Moving Into a Stillness in My Life

by Siana Monet, 2021 Undergraduate Summer Research Fellow in Lived Theology

As this summer has wound down, so has the end of my project with the Blacksburg Friends. I only have gratitude for the Quaker meeting and the opportunity afforded by the Project on Lived Theology to sink into a new way of being. At the halfway point of the project, I noticed that the lived theological aspects of this project were increasingly sticking out to me. I feel not only that I have been trying to capture my learning through the poetry collection I’ve been working on but also that I’ve moved into a stillness in my own life.

Outside of weekly PLT gatherings, meetings with Friends, and Sunday mornings spent at the meetinghouse, my own personal practice has deepened and grown in ways I couldn’t have imagined. I took on this project after four intense years of work at UVA (and four long years of high school before that!), which led my spiritual practice to be very academic and intellectual as a primary mode of connection to divinity. While I began to embrace a serious Jonang Buddhist practice in college, I primarily engaged with it in a brain-focused way instead of in a heart- or body-focused way. As I’ve had the opportunity to think about Quaker practice in relation to COVID-19, I’ve found myself moving into embodied and emotional forms of stillness, which I’ve only experienced flashes of before. The recentering that has occurred in my artistic and personal life has been deeply impactful.

As someone who has studied religion for a while, I was familiar with the idea that one can seek to “find prayer in everything,” but it wasn’t until this experience with the Blacksburg Friends that this mode of being still was able to illuminate other aspects of my life. For me, spiritual practice had revolved around meditation, chanting, prostrations, and personal study of Buddhist texts. In contrast to this, the Quaker mode of being in stillness has felt like something which I’ve been in touch with far outside the mat and meetinghouse; spiritual practice for me has grown to include gardening, cooking, hiking, painting, and of course, poetry. Through learning this personally, my understanding of stillness in other people has also deepened. Many of the Quakers who were kind enough to speak with me discussed other ways in which they connect similarly with the divine: doing dishes, arranging flowers, running, and many other activities.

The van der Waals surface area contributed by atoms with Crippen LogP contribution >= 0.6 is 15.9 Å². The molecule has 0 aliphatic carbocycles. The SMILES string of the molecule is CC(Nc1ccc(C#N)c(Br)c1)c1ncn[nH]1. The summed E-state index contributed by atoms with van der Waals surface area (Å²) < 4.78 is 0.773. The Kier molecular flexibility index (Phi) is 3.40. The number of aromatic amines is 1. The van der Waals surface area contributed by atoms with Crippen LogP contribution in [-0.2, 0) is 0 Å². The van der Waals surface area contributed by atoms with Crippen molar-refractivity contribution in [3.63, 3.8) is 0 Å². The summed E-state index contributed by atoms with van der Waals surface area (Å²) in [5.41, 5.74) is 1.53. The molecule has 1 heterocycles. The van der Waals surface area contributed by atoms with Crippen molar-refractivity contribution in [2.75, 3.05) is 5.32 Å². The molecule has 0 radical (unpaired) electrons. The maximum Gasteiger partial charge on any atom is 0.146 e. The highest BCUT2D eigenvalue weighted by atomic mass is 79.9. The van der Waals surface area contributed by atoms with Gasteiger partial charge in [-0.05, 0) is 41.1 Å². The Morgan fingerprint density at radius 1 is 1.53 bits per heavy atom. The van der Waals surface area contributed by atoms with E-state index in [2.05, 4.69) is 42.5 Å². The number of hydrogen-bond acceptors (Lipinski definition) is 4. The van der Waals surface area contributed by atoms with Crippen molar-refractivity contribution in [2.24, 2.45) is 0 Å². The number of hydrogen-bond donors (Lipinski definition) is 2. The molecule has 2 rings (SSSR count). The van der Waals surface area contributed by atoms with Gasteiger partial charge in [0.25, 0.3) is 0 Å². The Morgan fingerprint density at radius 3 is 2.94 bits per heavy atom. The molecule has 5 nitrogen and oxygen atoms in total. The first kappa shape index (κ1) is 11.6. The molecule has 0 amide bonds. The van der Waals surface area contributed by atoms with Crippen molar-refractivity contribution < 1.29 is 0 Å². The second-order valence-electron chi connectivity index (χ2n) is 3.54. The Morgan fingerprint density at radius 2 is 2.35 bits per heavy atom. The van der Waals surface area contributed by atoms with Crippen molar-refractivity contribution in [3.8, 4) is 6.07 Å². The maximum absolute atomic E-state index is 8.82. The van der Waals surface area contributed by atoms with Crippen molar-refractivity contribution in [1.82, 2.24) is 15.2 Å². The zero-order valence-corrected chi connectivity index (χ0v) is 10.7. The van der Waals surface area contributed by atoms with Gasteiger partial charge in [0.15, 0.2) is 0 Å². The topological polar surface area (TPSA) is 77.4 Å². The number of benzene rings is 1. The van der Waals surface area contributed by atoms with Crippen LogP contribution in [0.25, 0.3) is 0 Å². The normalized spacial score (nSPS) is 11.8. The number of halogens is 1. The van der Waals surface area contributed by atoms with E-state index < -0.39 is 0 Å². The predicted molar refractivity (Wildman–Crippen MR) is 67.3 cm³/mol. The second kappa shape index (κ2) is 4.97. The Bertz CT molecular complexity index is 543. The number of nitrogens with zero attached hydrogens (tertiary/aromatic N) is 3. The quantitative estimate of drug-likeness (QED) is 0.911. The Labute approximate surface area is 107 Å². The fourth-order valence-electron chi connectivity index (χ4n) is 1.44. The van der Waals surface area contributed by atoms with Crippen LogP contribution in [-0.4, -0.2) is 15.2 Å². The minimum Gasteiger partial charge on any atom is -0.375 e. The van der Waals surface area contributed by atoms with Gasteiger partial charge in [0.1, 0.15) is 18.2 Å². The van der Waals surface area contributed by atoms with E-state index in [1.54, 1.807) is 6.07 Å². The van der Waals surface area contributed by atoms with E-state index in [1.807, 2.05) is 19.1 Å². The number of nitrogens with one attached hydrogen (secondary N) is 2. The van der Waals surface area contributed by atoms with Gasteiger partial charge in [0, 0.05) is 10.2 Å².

Moving forward, I am so grateful to have had the opportunity to learn from fellow Friends and to discover a firsthand experience of this stillness. I know that this orientation will ground further work as I transition toward school in Boston for the fall. I will forever be thankful to the Blacksburg Friends and the Project on Lived Theology for this fantastic experience and new insight about how I want to move through the world.

Read Siana’s first and second blog posts here and here.

Learn more about the 2021 Undergraduate Summer Research Fellowship in Lived Theology here.

The Project on Lived Theology at the University of Virginia is a research initiative, whose mission is to study the social consequences of theological ideas for the sake of a more just and compassionate world.

Puzzles and Progress

by Sophie Gibson, 2021 Undergraduate Summer Research Fellow in Lived Theology

My family loves jigsaw puzzles. In fact, my father has an extensive collection of vintage Springbok octagonal and circular puzzles that we like to assemble over the course of an afternoon. We especially love that the detailed illustration and unique cut of each puzzle piece keep us engaged throughout the process. And at the end of just a few hours, we have a beautiful and satisfying product. While the individual pieces of my research this summer have been fascinating and unique, it has not been as straightforward a solve, as I had imagined.

I approached this summer unaware of what I would find in my exploration of the history of St. Paul’s Memorial Church (Charlottesville) and the Civil Rights Movement. At the bare minimum, I hoped that there would be some relevant information in the church archives and that I could find someone in the congregation who could point me in the right direction. Instead, I have been blessed by a wealth of resources and stories from the community. I have learned so much about the history of St. Paul’s in stories, some of which don’t seem to relate to my immediate project. Yet, each anecdote enriches my understanding of what characterized the St. Paul’s congregation during the years of 1947-61. This relational methodology aligns with what I have been learning about lived theology in the fellows’ weekly conversation with Dr. Isaac Barnes May. Human relationships have been the foundation of movements that have worked to live in a world full of love, fellowship, and justice.